At the same time as it started implementing its new community-based support approach, Guideposts became aware of the many issues affecting people facing the challenges of dementia both in residential care and in the community. 

The standards of nursing care were in great need of improvement to support the need of people with dementia living in nursing and/or residential care. To address this, Guideposts came up with the idea of Teaching Nursing Home and launched its largest appeal yet. The appeal was successful and the Charity was able to build a 30 Bed Home.

Aiming to be a national centre of excellence, Guideposts Home carried out research into care practices and provided training for doctors, nurses and care staff into the effects of dementia and how best to care for individuals with the disease.

It also introduced a wide range of sensory and therapeutic activities such as a purposely designed sensory room and sensory garden, art therapy, activity sessions and music therapy. This work inspired the development of many of our services today including Arts and Memory Clubs, Lunch Clubs, Music Therapy Service and gardening at Thyme Together.

Attached to the Home, was Guideposts Care Research Centre. The purpose of the research was to develop a model of care that could be replicable across care homes and domiciliary care providers. The project was funded by the Department of Health, and carried out in conjunction with the Institute of Public Care at Oxford Brookes University. Thirty care homes across England took part in the research, which resulted in the production of Guideposts Dementia Care Development Pack, a comprehensive audit, training and consultancy tool for care providers; the first of its kind in the country.

Based on this research, Guideposts established DISC, a specialist Dementia Information Service and helpline for Carers. DISC's main aim was to provide advice and information as well as link carers to relevant support services. The service evolved into a new, improved service called in collaboration with other dementia stakeholder organisations in Oxfordshire. Dementia Web provided comprehensive information and support to a wider audience including people with dementia, their families and carers, professionals and members of the public. It also developed post diagnosis handy guides such as Hints and Tips for Carers and Local Information Prescriptions (IPs).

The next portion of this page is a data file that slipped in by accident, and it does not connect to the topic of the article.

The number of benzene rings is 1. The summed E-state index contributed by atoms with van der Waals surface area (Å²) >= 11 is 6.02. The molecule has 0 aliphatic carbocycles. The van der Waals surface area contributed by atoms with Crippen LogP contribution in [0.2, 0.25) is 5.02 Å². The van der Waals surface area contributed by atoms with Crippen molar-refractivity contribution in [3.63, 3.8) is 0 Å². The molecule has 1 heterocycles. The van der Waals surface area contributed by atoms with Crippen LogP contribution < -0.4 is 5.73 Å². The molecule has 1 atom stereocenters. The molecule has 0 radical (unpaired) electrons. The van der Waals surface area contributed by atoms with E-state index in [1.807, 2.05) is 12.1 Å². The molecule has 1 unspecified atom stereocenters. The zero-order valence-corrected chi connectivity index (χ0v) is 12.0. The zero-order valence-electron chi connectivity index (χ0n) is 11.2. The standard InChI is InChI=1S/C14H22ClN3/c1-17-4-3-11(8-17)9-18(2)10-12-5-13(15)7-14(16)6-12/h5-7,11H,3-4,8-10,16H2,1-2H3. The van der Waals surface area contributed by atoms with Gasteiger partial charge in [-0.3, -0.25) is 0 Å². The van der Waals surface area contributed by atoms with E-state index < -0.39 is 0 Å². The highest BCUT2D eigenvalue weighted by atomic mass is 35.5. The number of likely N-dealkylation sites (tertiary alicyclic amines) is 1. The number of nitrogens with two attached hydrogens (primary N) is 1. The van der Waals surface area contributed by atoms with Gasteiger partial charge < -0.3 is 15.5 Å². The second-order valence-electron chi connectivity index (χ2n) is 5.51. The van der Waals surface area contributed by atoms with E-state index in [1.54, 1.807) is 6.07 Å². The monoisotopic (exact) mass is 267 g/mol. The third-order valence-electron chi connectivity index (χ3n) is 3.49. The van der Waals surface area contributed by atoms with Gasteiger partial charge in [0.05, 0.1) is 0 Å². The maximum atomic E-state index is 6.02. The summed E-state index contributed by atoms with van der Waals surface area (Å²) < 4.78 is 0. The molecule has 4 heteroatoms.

Through this work, we found ourselves supporting many people who were struggling with other long-term conditions in addition to dementia, who would benefit from a more comprehensive information service covering all long-term conditions. We recognised that the need for this service was significant nationally, with an estimated 2.9 million people in the UK struggling with two or more long-term conditions. Also, despite our success in providing local information to a large part of the UK, we had to recognise that maintaining information was dependent on statutory funding; an unsustainable model at times of deep budget cuts. Any future support service would need to be financially sustainable, and capable of providing consistent local expertise across the UK.

So we came up with HERE First: a website and phone support service for people with long-term conditions, and the carers who support them. 

Also, from 2006-2016, our information and advice services extended to the provision of a Disability Information and Equipment  Demonstration service (Independent Living Centre) in Oxfordshire. This provided a platform for us to deliver face-to-face information and advice for people with a range of needs and disabilities, as well as demonstrate and provide assessments for mobility equipment. When the service had to close in 2016, Guideposts was offered the opportunity to run mobility equipment stores, where it could still provide independent living equipment, information and support. Over the past few months, Guideposts has been working to extend this service online, which it now delivers through a new platform called Care in One Place.